Monday, October 30, 2006

The wrong end of the problem

[I posted this to a discussion that criticized a liberal writer named Amy Sullivan. I don't really agree with Sullivan's arguments in general, but the post, by Matthew Yglesias, seemed to have grasped the wrong end of the problem of interfaith dialogue, to say the least. Read on for a discussion of minority status, worldview confusion, and hell.]

Following MQ's 1:02 comment, it is very different on my side of the fence. I'm a Protestant in Utah, surrounded by members of the Church of Jesus Christ of Latter-Day Saints. I and people like me have experienced intolerance based on religion in America, the real kind, not the whiny "War on Christmas" stuff. For example, my relatives have been screened, obliquely but obviously, for their LDS religion or lack thereof in job interviews. At the same time, I recognize the earnest desire of my neighbors to be close to God.

One thing living here has taught me is that there is no dividend in criticizing people based on how wacky you think their beliefs are. As an example of a belief that was foreign to me, roughly, Mormons believe that eternal godhood, eternal family, and eternal procreation await in the best of three heavens for families who are faithful to the church's teachings in their lifetime.

But these beliefs don't seem wacky to them at all: they suffuse the air the Mormons breathe, or if you like, they are shot through the lenses through which Mormons see the world. It all seems very natural to them. If I tried to criticize their belief starting from Protestant premises, my argument would come across as nonsense to them.

And unfortunately, that's the way the post's argument comes across to me.

On the other hand, the evangelical view of this matter is, in fact, completely absurd. ... On this view, a person who led an entirely exemplary life in terms of his impact on the world (would an example help? Gandhi, maybe?) but who didn't accept Jesus as his personal savior would be subjected to a life of eternal torment after his death and we're supposed to understand that as a right and just outcome. That, I think, is seriously messed up. [excerpt from original post]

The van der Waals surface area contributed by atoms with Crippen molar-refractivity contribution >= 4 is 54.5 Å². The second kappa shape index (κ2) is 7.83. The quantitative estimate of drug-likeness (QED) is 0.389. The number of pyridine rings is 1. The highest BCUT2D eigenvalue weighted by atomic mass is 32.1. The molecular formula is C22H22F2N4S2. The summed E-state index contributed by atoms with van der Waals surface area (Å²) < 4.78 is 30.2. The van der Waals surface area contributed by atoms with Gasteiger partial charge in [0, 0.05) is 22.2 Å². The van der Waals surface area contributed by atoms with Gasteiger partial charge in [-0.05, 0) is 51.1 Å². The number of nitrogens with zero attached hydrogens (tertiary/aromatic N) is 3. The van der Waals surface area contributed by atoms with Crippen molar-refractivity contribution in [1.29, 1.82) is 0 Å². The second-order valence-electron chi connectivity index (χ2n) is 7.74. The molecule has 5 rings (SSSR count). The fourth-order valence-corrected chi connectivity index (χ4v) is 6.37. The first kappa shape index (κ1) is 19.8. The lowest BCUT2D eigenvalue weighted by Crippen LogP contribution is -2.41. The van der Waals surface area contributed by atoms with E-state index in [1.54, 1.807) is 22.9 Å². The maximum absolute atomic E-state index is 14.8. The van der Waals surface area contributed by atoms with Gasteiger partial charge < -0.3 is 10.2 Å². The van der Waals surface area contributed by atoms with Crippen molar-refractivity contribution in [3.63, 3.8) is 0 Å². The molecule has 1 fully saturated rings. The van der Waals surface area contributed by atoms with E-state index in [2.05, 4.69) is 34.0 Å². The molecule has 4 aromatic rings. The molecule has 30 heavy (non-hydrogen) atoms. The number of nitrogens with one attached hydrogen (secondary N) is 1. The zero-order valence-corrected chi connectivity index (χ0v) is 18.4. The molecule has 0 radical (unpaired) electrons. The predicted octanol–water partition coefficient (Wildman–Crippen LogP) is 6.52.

I bolded the key phrase. You are not supposed to understand. The believers are supposed to understand. Their belief coheres, has its own internal consistency and logic. It all seems absurd to you. It all seems very natural to them.

In fact, this very issue of damnation is taken up early in church history in a notoriously difficult passage in the letter to the Romans (chapters 9 through 11). It takes the view, first, that if God wanted to, he probably could have made a world where some people can not make it to heaven, in order to provide object lessons to the people who can. And, the argument goes, if you think that's unfair, tough, that would just be how it is. "But who are you, O man, to talk back to God?" You criticize what you do not understand. Put another way, given a prior assumption that Christianity is broadly true, your argument is arrogantly presumptive about the way God must work.

The second part of the passage is about what actually happened: God's careful plan, through the history of Israel and the action of Jesus, to instead offer mercy to all: "For God has bound all men over to disobedience so that he may have mercy on them all." This is close to my view of the matter. How "mercy on them all" plays out in the real world is an exercise for the reader.

The meaning of hell in Christianity is not cut and dried. It has been controversial and difficult for 2000 years. But it will only be a confused muddle if you come at it from secular assumptions and ethical systems and presume to judge it from the outside.

In fact, it is the same muddle, in reverse, when Christians try to persuade you that you are in danger of hellfire because "the Bible says so". From their point of view, the argument is practically over. From your point of view, it has barely begun.

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